Boone, who's fed up with Jack's go-it-alone hero complex, will soon join forces with John. Which doesn't work out so well, but I can't really blame him for getting tired of Jack being dismissive toward him - though at least Jack sticks up for him here, and at a strained point in their relationship too. I do think that John has a knack for helping others on an individual level. But when it comes to leading a group, Jack is just especially gifted, whether he likes it or not. John knows that as well as anyone. And that "If we can't live together, we're gonna die alone" that Jack finally lets out 39 minutes into this episode is perhaps the best single-line summary of the show that the writers have given us.
A lot of great stuff in this episode isn't centered on Jack. We see Sun looking defeated and miserable and Jin insisting they keep to themselves. We get our first indication that Sawyer might not be as rough and uncultured as he looks. Walt makes a nuisance of himself with an endless string of questions, while Claire proves herself useful by sorting through clothes. She complains at one point that she can't find a hairbrush, which leads me to the question of why there don't seem to be any cameras on this plane. I would think almost everyone would have one. Claire reveals her interest in astrology and bonds with Kate, who is there for Aaron's birth and eventually decides to raise him. It's not a relationship that's focused on that much, but Kate's friendship with Claire is in some ways her most important relationship on the Island for how it will affect her future.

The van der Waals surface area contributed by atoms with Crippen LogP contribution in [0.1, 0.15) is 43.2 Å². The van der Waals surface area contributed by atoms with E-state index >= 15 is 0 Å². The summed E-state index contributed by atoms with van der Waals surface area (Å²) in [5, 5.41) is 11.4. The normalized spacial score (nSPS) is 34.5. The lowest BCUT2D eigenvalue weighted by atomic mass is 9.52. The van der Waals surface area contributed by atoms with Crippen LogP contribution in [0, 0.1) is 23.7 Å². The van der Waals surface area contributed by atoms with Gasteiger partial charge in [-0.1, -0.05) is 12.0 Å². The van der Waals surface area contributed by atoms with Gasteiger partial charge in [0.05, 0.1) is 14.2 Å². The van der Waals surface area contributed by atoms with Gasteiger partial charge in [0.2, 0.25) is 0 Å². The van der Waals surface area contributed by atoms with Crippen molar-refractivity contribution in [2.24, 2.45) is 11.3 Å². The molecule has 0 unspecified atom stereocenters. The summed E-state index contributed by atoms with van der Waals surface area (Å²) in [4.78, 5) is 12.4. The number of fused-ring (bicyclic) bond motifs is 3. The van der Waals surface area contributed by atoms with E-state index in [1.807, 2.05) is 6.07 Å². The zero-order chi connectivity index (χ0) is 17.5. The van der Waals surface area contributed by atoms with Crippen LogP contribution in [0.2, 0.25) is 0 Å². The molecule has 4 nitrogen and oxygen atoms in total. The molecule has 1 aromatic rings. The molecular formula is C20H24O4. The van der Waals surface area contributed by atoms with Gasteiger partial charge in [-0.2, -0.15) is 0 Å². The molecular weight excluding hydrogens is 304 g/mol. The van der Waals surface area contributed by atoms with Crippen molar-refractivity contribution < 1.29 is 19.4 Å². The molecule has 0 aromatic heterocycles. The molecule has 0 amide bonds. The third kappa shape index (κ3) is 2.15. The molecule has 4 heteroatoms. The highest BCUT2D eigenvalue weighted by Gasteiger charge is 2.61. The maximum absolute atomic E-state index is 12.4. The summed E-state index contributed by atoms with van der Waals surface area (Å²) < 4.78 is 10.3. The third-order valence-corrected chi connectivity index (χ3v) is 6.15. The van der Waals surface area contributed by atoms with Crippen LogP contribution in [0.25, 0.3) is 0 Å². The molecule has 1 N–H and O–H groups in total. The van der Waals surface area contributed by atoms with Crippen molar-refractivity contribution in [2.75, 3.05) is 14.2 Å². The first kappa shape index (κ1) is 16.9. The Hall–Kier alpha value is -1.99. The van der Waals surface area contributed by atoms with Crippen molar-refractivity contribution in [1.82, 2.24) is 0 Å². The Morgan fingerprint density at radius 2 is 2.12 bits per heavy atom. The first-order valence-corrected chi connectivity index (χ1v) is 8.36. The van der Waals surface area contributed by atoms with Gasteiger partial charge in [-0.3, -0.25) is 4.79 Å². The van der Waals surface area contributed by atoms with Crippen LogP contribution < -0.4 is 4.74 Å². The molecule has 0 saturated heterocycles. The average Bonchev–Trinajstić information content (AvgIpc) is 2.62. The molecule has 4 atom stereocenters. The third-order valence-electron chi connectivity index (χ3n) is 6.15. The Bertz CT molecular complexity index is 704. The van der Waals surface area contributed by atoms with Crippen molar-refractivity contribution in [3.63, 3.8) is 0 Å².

Along with Walt's inquisitiveness, we have his observational skills, as he's the one who alerts everyone to Claire fainting. Sayid shows how practical he is by noting that they shouldn't have left water all in one place. John seems to demonstrate his mysterious Island mojo when he says, "I know where to look" for water - though given what we see later, it's not so much a matter of "where" as "how". John has an interesting relationship with water; I always think of him in connection to rain because of his habit of knowing when it's coming and exuberantly accepting it when it does. It seems fitting that he's the one to bring water back to the others. There's something almost sacramental about it.
Charlie hangs out with Claire, which makes her feel better about herself and more comfortable while also suddenly giving him a sense of purpose. While Claire's Island experience improves, Sun's worsens when she and Jin trade their fish for Sawyer's water. Did Sawyer do it because he was hungry but lazy? After all, we see in season three that after several months on the Island he still hasn't bothered to figure out how to provide food for himself. Or did he do it to be covertly nice? Or to throw the rest of the survivors into a tizzy? Any of those possibilities seems likely. When Sayid interrogates Sun, Kate tells him that she doesn't speak English, but Sayid says she understands, which sets us up for the big revelation in the next episode.
Win One for the Reaper is introduced in this episode, in the scene in which Jack, surrounded by wreckage, finds water and the caves. It's one of the loveliest variations on the Life and Death theme, which you might say is the musical equivalent of "live together, die alone" - summing up LOST in a few notes. No matter how often I hear it, the melody does not lose any of its emotive power. If it doesn't turn up in the last episode, I will be sorely disappointed. By then, we ought to know exactly what the deal is with Christian and whether "the eye of the Island" is a "beautiful" as John claimed. Here's hoping Darlton focuses more on "live together" than "die alone"...